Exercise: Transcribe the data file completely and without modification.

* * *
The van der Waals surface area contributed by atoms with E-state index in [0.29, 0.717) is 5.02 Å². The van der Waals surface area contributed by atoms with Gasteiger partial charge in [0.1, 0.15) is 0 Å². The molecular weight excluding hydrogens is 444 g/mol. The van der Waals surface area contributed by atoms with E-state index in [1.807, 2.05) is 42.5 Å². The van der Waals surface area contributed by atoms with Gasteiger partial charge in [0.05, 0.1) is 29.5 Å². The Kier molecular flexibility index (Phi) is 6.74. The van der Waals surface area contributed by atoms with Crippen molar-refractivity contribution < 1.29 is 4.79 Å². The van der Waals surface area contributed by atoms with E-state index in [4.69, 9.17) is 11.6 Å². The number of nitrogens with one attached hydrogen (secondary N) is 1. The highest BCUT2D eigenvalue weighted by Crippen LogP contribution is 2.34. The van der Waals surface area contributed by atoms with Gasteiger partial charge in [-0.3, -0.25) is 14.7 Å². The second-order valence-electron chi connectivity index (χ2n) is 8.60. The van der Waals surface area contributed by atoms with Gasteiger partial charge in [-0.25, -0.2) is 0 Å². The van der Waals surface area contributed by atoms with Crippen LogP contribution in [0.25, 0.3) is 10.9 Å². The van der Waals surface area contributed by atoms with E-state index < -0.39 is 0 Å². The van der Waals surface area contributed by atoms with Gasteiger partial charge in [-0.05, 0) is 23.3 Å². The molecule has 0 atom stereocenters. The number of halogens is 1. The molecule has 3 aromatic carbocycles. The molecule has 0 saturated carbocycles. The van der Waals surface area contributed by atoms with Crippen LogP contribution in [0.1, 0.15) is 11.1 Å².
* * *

The van der Waals surface area contributed by atoms with E-state index in [0.29, 0.717) is 5.02 Å². The van der Waals surface area contributed by atoms with Gasteiger partial charge in [0.1, 0.15) is 0 Å². The molecular weight excluding hydrogens is 444 g/mol. The van der Waals surface area contributed by atoms with E-state index in [1.807, 2.05) is 42.5 Å². The van der Waals surface area contributed by atoms with Gasteiger partial charge in [0.05, 0.1) is 29.5 Å². The Kier molecular flexibility index (Phi) is 6.74. The van der Waals surface area contributed by atoms with Crippen molar-refractivity contribution < 1.29 is 4.79 Å². The van der Waals surface area contributed by atoms with E-state index in [4.69, 9.17) is 11.6 Å². The number of nitrogens with one attached hydrogen (secondary N) is 1. The highest BCUT2D eigenvalue weighted by Crippen LogP contribution is 2.34. The van der Waals surface area contributed by atoms with Gasteiger partial charge in [-0.3, -0.25) is 14.7 Å². The second-order valence-electron chi connectivity index (χ2n) is 8.60. The van der Waals surface area contributed by atoms with Gasteiger partial charge in [-0.25, -0.2) is 0 Å². The van der Waals surface area contributed by atoms with Crippen LogP contribution in [0.25, 0.3) is 10.9 Å². The van der Waals surface area contributed by atoms with E-state index < -0.39 is 0 Å². The van der Waals surface area contributed by atoms with Gasteiger partial charge in [-0.05, 0) is 23.3 Å². The molecule has 0 atom stereocenters. The number of halogens is 1. The molecule has 3 aromatic carbocycles. The molecule has 0 saturated carbocycles. The van der Waals surface area contributed by atoms with Crippen LogP contribution in [0.1, 0.15) is 11.1 Å².